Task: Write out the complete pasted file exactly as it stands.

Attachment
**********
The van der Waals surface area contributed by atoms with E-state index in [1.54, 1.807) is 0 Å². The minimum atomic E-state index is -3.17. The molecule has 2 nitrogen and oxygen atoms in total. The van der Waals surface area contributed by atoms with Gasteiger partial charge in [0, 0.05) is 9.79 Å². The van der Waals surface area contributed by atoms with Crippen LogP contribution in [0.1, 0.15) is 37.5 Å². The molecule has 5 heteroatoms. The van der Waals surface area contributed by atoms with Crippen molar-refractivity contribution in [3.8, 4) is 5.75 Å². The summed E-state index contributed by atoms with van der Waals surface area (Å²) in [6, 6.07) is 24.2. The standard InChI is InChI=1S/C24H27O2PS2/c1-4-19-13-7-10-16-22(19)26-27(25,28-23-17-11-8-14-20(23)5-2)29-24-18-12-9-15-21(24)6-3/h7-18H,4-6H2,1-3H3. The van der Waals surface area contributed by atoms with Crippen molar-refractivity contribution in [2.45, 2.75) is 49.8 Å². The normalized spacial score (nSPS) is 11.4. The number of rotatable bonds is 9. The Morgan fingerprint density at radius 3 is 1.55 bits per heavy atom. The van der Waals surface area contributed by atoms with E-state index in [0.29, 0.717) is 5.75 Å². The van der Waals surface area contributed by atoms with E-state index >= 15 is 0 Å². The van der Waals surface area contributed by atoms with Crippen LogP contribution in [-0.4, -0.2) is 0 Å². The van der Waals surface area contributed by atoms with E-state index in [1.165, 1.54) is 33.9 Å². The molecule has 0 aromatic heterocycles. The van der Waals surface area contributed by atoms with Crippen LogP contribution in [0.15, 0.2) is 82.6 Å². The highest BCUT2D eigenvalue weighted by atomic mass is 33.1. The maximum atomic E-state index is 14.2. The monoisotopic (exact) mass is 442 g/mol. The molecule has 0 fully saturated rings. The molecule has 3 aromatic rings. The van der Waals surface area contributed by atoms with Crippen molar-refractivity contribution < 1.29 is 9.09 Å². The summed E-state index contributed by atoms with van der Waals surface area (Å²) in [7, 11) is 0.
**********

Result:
The van der Waals surface area contributed by atoms with E-state index in [1.54, 1.807) is 0 Å². The minimum atomic E-state index is -3.17. The molecule has 2 nitrogen and oxygen atoms in total. The van der Waals surface area contributed by atoms with Gasteiger partial charge in [0, 0.05) is 9.79 Å². The van der Waals surface area contributed by atoms with Crippen LogP contribution in [0.1, 0.15) is 37.5 Å². The molecule has 5 heteroatoms. The van der Waals surface area contributed by atoms with Crippen molar-refractivity contribution in [3.8, 4) is 5.75 Å². The summed E-state index contributed by atoms with van der Waals surface area (Å²) in [6, 6.07) is 24.2. The standard InChI is InChI=1S/C24H27O2PS2/c1-4-19-13-7-10-16-22(19)26-27(25,28-23-17-11-8-14-20(23)5-2)29-24-18-12-9-15-21(24)6-3/h7-18H,4-6H2,1-3H3. The van der Waals surface area contributed by atoms with Crippen molar-refractivity contribution in [2.45, 2.75) is 49.8 Å². The normalized spacial score (nSPS) is 11.4. The number of rotatable bonds is 9. The Morgan fingerprint density at radius 3 is 1.55 bits per heavy atom. The van der Waals surface area contributed by atoms with E-state index in [0.29, 0.717) is 5.75 Å². The van der Waals surface area contributed by atoms with E-state index >= 15 is 0 Å². The van der Waals surface area contributed by atoms with Crippen LogP contribution in [-0.4, -0.2) is 0 Å². The van der Waals surface area contributed by atoms with E-state index in [1.165, 1.54) is 33.9 Å². The molecule has 0 aromatic heterocycles. The van der Waals surface area contributed by atoms with Crippen LogP contribution in [0.15, 0.2) is 82.6 Å². The highest BCUT2D eigenvalue weighted by atomic mass is 33.1. The maximum atomic E-state index is 14.2. The monoisotopic (exact) mass is 442 g/mol. The molecule has 0 fully saturated rings. The molecule has 3 aromatic rings. The van der Waals surface area contributed by atoms with Crippen molar-refractivity contribution < 1.29 is 9.09 Å². The summed E-state index contributed by atoms with van der Waals surface area (Å²) in [7, 11) is 0.